The San Jose Sharks became the only team in the second round to jump out to a 2-0 lead in their series. The Sharks did it by beating the Predators 3-2 in Game 2 on Sunday night.
San Jose opened the scoring in the second period when Logan Couture buried a rebound by Preds goalie Pekka Rinne. Brent Burns took the initial shot from the point and extended his playoff point streak to four games.
The Predators finally got on the board at the 12:56 mark of the third period when Mattias Ekholm tied the game at one.
Here’s the goal:
Nashville’s good fortune didn’t last very long. Sharks captain Joe Pavelski gave San Jose a 2-1 lead less than five minutes later.
Pavelski also picked up two assists in the game. The 31-year-old has at least one point in six of his seven postseason games in 2016.
Joe Thornton then added an empty-netter in the final minute of play before Ryan Johansen scored with four seconds remaining.
Despite the loss, Preds head coach Peter Laviolette wasn’t too disappointed by the way his team played.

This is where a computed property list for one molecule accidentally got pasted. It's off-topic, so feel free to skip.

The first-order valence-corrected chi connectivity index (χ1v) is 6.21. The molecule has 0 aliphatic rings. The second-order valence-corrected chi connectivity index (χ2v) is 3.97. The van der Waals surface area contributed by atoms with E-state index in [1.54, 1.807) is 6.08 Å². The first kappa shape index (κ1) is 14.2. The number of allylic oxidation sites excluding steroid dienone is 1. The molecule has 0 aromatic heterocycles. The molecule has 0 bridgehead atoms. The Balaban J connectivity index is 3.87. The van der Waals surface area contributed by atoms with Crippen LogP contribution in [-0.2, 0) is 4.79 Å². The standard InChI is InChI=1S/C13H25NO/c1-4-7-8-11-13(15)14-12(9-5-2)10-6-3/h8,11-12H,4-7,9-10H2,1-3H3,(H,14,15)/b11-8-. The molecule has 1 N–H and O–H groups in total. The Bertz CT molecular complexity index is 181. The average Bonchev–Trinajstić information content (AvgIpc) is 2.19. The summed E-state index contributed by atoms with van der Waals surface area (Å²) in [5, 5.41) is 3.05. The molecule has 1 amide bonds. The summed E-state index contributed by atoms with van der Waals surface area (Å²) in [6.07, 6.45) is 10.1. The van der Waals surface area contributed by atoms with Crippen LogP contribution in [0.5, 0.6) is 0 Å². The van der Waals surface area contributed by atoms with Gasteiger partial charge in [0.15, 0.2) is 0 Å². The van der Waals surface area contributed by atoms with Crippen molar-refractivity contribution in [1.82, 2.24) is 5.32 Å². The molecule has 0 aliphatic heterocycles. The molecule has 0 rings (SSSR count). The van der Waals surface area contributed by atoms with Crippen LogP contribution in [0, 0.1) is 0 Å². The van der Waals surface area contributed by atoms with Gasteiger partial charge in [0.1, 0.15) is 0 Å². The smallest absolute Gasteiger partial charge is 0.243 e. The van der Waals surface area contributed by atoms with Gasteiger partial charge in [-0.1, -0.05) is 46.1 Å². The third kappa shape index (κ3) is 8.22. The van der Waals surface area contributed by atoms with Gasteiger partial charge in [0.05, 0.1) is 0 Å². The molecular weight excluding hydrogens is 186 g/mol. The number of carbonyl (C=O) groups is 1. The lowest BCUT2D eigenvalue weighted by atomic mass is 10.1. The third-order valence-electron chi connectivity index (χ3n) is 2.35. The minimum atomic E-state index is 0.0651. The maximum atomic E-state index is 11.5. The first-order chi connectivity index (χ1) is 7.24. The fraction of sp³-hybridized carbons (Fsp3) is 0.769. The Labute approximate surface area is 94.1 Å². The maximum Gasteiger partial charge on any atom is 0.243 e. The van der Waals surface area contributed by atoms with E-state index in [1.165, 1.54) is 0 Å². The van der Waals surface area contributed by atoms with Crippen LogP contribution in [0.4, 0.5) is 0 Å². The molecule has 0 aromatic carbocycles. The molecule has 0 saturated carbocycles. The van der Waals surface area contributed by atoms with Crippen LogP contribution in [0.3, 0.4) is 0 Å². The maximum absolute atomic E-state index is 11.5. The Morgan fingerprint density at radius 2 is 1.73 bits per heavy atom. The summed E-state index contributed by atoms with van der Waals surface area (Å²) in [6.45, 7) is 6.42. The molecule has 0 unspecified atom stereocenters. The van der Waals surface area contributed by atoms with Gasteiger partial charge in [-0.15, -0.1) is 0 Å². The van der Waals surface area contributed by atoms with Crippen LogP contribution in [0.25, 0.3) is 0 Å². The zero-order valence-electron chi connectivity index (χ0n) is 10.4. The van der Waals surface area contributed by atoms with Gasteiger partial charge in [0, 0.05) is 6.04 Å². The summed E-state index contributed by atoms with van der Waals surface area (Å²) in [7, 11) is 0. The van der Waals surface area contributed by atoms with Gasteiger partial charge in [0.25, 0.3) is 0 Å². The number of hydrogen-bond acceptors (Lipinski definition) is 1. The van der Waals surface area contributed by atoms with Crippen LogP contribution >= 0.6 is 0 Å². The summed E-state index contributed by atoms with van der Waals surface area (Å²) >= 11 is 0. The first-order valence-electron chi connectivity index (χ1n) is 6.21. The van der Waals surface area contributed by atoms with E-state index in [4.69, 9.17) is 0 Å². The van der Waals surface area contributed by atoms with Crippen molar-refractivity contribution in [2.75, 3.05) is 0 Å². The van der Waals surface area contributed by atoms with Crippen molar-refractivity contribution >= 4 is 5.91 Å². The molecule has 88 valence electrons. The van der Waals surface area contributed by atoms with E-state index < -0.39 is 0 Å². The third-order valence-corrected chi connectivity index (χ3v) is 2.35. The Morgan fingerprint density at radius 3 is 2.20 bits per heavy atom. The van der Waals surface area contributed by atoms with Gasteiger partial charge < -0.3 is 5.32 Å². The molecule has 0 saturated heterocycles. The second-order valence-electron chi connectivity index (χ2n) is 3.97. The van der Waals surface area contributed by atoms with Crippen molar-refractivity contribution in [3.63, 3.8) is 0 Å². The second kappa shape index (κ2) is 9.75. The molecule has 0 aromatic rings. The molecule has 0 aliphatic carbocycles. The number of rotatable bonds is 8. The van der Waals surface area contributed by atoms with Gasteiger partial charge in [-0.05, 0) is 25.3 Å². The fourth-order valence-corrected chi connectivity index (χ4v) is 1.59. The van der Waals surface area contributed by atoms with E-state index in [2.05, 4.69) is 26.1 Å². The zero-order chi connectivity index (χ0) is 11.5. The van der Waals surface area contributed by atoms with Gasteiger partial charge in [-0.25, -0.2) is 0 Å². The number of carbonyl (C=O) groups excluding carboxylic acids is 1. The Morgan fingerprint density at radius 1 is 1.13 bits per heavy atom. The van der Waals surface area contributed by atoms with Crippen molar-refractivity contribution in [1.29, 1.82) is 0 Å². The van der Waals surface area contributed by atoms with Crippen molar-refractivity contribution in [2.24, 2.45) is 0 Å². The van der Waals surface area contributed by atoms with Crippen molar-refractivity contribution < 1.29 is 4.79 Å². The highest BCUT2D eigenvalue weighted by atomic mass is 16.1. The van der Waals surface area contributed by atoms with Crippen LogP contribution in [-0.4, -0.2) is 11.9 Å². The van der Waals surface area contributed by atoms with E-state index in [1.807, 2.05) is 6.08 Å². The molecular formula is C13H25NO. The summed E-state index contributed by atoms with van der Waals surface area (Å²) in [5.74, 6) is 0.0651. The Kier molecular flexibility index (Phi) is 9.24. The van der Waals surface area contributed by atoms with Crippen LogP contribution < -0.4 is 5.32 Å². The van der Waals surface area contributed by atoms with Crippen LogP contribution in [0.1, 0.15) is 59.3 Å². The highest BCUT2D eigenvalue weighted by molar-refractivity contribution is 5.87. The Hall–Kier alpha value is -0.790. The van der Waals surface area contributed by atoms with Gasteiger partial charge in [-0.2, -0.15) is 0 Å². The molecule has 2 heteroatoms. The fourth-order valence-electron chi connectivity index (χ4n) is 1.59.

The Predators outshot the Sharks (39-25), they outhit San Jose (46-26), but they just couldn’t outscore them.
Like the old saying goes: “you’re not in trouble until you lose a game on home ice.” The Preds still haven’t done that, which means they’re not done yet.
The series now shifts to Nashville for Game 3, which will be played on Tuesday night.
It’s a scary night for players getting hit in the head with pucks.
After Brian Elliott was hit in the head by a Jason Spezza slapshot, it was Marc-Edouard Vlasic‘s turn to narrowly avoid disaster.
In the third period of Sunday’s game against the Predators, Vlasic took a puck to the face. The end result could have been catastrophic had Vlasic not had a visor.
You can see the incident by clicking the video at the top of the page.
It’s nice to see that Vlasic was in a joking mood after the game:
Hockey Twitter breathed a collective sigh of relief after Vlasic got back up: